If owners want action, not proposals, at meetings, they should invite players

Phil jackman

August 24, 1993|By Phil Jackman

Reading Time: Two Minutes.-- If, in the final analysis, baseball (management) needs the permission of the players (labor) to effect any change, then why do the owners hold meetings without the workers being represented and make decisions that rarely make it to fruition intact? Case in point: the wild-card playoff proposal for next year, which has little chance of coming off as planned.

* Nominees for overstatement of the year in a press release are pouring in, but subsequent entries have virtually no chance against this effort from Wizard Press: "In a move that is the publishing equivalent of Bobby Thompson's (sic) 'shot heard 'round the world,' Wizard Press has named Tucker Freeman Smith editor and chief of its newest magazine, Collector's SportsLook." Let's see you live up to that billing, Smitty.

* Auburn was placed on two years probation for a rash of violations in its basketball and tennis programs less than two years ago. So how come when the football program was found ultra-dirty going all the way back to 1989 the Tigers didn't get the "death penalty" as prescribed by NCAA law? Maybe the fact the school has drawn probation "only" a half-dozen times since it was the gridiron champ in the late '50s constitutes extenuating circumstances.

* It seems that things aren't going just right for Redskins Hall of Fame hero John Riggins these days. He's living in a storage space garage he rents and is being sued by his former attorneys for legal fees accrued when they defended him on assault and battery, negligence and drunken driving charges. Where's Sandra Day O'Connor when you need her, Riggo?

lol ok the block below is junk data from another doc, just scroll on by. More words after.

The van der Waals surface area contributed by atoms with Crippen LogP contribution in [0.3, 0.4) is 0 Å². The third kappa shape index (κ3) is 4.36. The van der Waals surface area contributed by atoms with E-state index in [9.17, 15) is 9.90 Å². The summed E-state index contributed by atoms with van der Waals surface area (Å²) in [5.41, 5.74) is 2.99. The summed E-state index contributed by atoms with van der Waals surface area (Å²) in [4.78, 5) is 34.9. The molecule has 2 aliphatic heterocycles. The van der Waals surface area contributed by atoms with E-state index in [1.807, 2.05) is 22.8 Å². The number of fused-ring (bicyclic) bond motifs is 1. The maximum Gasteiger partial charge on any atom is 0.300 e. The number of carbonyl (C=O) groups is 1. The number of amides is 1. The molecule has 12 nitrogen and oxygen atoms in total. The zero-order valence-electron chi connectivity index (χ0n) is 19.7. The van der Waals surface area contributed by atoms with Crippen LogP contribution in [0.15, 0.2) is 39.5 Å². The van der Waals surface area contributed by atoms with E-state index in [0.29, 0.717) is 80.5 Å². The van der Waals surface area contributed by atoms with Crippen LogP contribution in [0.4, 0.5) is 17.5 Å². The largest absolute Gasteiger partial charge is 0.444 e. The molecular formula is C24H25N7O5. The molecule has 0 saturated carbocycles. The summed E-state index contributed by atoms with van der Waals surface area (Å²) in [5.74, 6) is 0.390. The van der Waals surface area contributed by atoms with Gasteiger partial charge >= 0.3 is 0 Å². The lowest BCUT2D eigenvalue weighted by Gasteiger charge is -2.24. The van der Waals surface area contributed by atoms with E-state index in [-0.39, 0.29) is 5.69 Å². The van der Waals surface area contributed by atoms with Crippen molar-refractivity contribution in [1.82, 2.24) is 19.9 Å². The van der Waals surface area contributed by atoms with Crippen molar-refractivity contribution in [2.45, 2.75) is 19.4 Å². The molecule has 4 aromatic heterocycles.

* AC Milan and Torino provided an interesting if not exciting Italian Super-Cup match before 25,000 fans (from New Jersey) at RFK Stadium the other day. Problem is, the United States will probably never take to soccer big time considering Milan, reportedly the world's best team, played a stunning 14 ties during a 34-game Italian League schedule. The champs, beaten just twice, averaged less than two goals per game. Hey, man, we want touchdowns, three-pointers, home runs and hat tricks, and lots of 'em.

* It came as a shock to learn that in 20 World Series games, Willie Mays went just 17-for-71 for a .239 average with no home runs and six RBI. These numbers will probably make Ted Williams feel a bit better. Thumper was 5-for-25 in one Series, all singles.

* Speaking of Teddy Ballgame, the gent who did the art work for the premiere set being put out by the Ted Williams Card Co. is none other than Gene Locklear, an outfielder who hit a decent .274 while playing about 60 games a season for the Reds, Padres and Yankees in the mid-1970s. Of his playing career, Gene says, "Everyone kept treating me like I was lucky to be in the big leagues. I had guys playing in front of me who never hit .300 in the minors, and I had won two batting titles down there."

* While on the subject of sports collecting, a couple of publications known as Box Seat News and Box Seat Gazette detail all the wondrous deals fans can come by purchasing seats from bygone ballparks like Crosley and Forbes Field, Met Stadium, Comiskey Park and even some from minor-league ballparks.

Business is obviously good because replicas of a Camden Yards seat command a $250 price tag, and there's no way of forecasting what Memorial Stadium chairs will go for once the unpardonable mistake is made to level the joint. Pssst, city fathers, never too early to set plans for an auction.

* Maybe the Bullets know what they're doing, but doesn't it seem strange that a team with a lousy 22-60 record last season finds itself with a roster full of 12 guaranteed contracts? Oh well, it's Washington, where being saddled with entitlements is common.

* Please, before it's too late and the New England Patriots get their stadium situation straightened out, and in the event the NFL doesn't interfere with another franchise move, someone hereabout put in a bid for the team just in case things don't expand our way.

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